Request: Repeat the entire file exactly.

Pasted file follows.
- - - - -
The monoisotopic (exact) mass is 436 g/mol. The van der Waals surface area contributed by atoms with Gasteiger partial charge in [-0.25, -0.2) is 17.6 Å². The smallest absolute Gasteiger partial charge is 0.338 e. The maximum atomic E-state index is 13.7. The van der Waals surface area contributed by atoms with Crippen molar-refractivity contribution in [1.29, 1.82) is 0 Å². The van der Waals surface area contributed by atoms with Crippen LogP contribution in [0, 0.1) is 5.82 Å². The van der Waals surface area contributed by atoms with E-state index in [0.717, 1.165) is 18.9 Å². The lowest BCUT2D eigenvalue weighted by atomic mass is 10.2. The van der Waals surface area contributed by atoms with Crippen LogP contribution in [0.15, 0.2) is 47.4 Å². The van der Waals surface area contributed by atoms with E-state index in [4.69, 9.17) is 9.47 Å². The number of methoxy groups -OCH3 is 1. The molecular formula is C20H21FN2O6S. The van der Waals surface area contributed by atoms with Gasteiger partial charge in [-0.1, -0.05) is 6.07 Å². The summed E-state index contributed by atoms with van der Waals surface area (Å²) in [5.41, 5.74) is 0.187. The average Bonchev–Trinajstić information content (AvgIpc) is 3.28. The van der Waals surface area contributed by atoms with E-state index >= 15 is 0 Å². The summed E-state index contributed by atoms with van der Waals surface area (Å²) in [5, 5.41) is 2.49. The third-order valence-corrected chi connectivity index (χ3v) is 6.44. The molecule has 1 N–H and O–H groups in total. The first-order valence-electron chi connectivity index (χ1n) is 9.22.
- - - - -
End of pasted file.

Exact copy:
The monoisotopic (exact) mass is 436 g/mol. The van der Waals surface area contributed by atoms with Gasteiger partial charge in [-0.25, -0.2) is 17.6 Å². The smallest absolute Gasteiger partial charge is 0.338 e. The maximum atomic E-state index is 13.7. The van der Waals surface area contributed by atoms with Crippen molar-refractivity contribution in [1.29, 1.82) is 0 Å². The van der Waals surface area contributed by atoms with Crippen LogP contribution in [0, 0.1) is 5.82 Å². The van der Waals surface area contributed by atoms with E-state index in [0.717, 1.165) is 18.9 Å². The lowest BCUT2D eigenvalue weighted by atomic mass is 10.2. The van der Waals surface area contributed by atoms with Crippen LogP contribution in [0.15, 0.2) is 47.4 Å². The van der Waals surface area contributed by atoms with E-state index in [4.69, 9.17) is 9.47 Å². The number of methoxy groups -OCH3 is 1. The molecular formula is C20H21FN2O6S. The van der Waals surface area contributed by atoms with Gasteiger partial charge in [-0.1, -0.05) is 6.07 Å². The summed E-state index contributed by atoms with van der Waals surface area (Å²) in [5.41, 5.74) is 0.187. The average Bonchev–Trinajstić information content (AvgIpc) is 3.28. The van der Waals surface area contributed by atoms with E-state index >= 15 is 0 Å². The summed E-state index contributed by atoms with van der Waals surface area (Å²) in [5, 5.41) is 2.49. The third-order valence-corrected chi connectivity index (χ3v) is 6.44. The molecule has 1 N–H and O–H groups in total. The first-order valence-electron chi connectivity index (χ1n) is 9.22.